An inter-faith dialogue to educate about world’s religions

Dasha Vovk, Staff Writer

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 Representatives from five local faith communities had a deep conversation about their religion’s beliefs and perspectives on Nov. 16 at the Learning Resource Center’s room 435.

 Titled “Living The 1st Amendment in San Diego,” the event was moderated by honors student Hasti Ahmadi. Guests from the Baha’i Community of San Diego, Buddhist Temple of San Diego, Chinese Evangelical Church of San Diego, Islamic Center of San Diego, and San Diego Calvary Korean Church answered audience’s questions and shared their thoughts and ideas on different topics in terms of their beliefs. Each representative talked about their community, it’s members, services they offer and its history. It showed that most communities have diversity within their respective communities, from different backgrounds, ethnics and stages of life. The Baha’i community for instance, whose teachings are centered around the unity of humanity, consists of individuals who are Caucasian, Middle-Eastern, African American, Native American, Asian and Hispanic.

 Dr. Waverly Ray, a geography professor at San Diego Mesa College and organizer of this event, said “one of the great ways to get to know a new culture or country is to learn about its religion.”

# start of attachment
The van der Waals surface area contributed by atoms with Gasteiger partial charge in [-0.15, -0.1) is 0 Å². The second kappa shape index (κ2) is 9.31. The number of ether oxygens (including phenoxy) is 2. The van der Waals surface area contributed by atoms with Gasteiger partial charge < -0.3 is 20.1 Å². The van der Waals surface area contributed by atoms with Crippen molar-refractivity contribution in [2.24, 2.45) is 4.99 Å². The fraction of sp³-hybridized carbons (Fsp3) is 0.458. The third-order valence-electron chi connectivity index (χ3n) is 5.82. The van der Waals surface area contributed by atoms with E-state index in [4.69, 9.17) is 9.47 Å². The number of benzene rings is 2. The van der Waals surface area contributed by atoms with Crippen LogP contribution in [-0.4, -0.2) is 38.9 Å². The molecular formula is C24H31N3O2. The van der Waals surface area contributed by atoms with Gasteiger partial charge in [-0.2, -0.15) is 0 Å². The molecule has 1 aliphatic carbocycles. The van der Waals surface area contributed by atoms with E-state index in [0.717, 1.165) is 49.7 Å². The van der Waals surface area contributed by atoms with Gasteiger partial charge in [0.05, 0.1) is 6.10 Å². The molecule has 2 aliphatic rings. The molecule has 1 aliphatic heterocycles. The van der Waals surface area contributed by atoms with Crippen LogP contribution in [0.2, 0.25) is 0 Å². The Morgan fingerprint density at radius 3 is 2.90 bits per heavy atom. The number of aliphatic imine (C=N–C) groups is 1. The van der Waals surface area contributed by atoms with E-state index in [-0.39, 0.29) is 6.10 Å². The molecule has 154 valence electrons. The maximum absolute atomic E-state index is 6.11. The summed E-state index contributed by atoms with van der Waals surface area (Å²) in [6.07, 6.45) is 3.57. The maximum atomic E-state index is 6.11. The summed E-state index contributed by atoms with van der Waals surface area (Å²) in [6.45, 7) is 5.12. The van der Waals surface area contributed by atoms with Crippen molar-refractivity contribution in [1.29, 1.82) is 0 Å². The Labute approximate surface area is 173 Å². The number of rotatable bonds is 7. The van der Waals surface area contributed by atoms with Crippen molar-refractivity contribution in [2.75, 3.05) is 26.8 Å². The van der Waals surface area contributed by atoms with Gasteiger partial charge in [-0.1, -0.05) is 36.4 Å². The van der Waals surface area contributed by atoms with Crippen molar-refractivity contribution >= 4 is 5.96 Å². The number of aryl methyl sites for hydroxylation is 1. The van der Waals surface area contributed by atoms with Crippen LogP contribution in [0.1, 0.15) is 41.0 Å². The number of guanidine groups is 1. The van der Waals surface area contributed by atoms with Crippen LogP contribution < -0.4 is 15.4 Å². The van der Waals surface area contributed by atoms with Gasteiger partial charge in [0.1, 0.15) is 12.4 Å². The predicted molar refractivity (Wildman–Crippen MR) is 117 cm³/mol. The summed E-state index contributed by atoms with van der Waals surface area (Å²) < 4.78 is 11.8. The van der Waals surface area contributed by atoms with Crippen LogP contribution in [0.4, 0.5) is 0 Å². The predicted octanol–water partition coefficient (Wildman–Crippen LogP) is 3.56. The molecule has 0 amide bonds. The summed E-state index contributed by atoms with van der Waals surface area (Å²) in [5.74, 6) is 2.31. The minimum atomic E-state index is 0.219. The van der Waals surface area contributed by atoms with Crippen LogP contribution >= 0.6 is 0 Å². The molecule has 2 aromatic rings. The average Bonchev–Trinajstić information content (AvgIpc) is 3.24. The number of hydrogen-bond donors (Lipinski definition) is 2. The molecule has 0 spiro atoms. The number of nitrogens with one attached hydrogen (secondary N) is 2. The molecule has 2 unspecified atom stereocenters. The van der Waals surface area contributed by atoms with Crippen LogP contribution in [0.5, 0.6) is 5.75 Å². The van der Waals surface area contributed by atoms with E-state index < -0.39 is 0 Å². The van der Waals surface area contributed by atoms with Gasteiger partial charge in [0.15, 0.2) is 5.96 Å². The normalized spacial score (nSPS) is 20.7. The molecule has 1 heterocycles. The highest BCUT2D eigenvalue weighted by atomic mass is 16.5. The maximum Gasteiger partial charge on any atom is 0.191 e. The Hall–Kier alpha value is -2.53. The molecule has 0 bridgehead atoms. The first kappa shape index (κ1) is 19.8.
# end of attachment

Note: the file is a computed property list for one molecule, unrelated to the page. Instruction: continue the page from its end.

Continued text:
While the conversation guests shared their opinions about recent presidential elections, a topic that can’t be ignored, representative of Islamic Center of San Diego, Taha Hassane said, “When my daughter came to me on the next day after elections and said this is the reality I told her get ready to challenge this reality, get ready to stand for justice and to challenge racism and bigotry. This is what we prepare our kids for. We teach them to learn from the struggling and experience of every minority.”

Representative from Baha’I the community, Yassy Weixelman, said that the result of elections wasn’t a surprise for her. “Baha’I believes that all messengers from God including Jesus, Mohamed and Buddha came at the time when humanity needed those teachings from God, and Baha’u’llah, who came about 200 years ago, described how the world that we have today is no longer sufficient for how the humanity could be involved and so it’s falling apart.  We see so much evidence of that in all sorts of prejudice and corruption that exist in politics today,” she explained.

 They also talked about differences between their faiths and each religion’s uniqueness. Every religion has its own vision about life and humanity. But when we look at what’s in the core of each of them, we see same ideas: they all believe only in one creator and in power of the equality and unity of people.

 Judy Sandayo, part of the counselor faculty in Mesa College, said: “I so appreciate that each of representatives has come to share their ideologies and beliefs. It’s great that they work together, because that’s why we are here for, to learn from each other and help each other regardless our differences.”

 All communities welcome comers from any religion or ethnic.

 Guests agreed on the idea that it’s easier for people to reinforce their belief if they are a part of community. A representative from Buddhist Temple, Kaytee Sumida, compared this to embers, referencing how alone an ember is not strong, but when surrounded by more of its kind, the flame is stronger.

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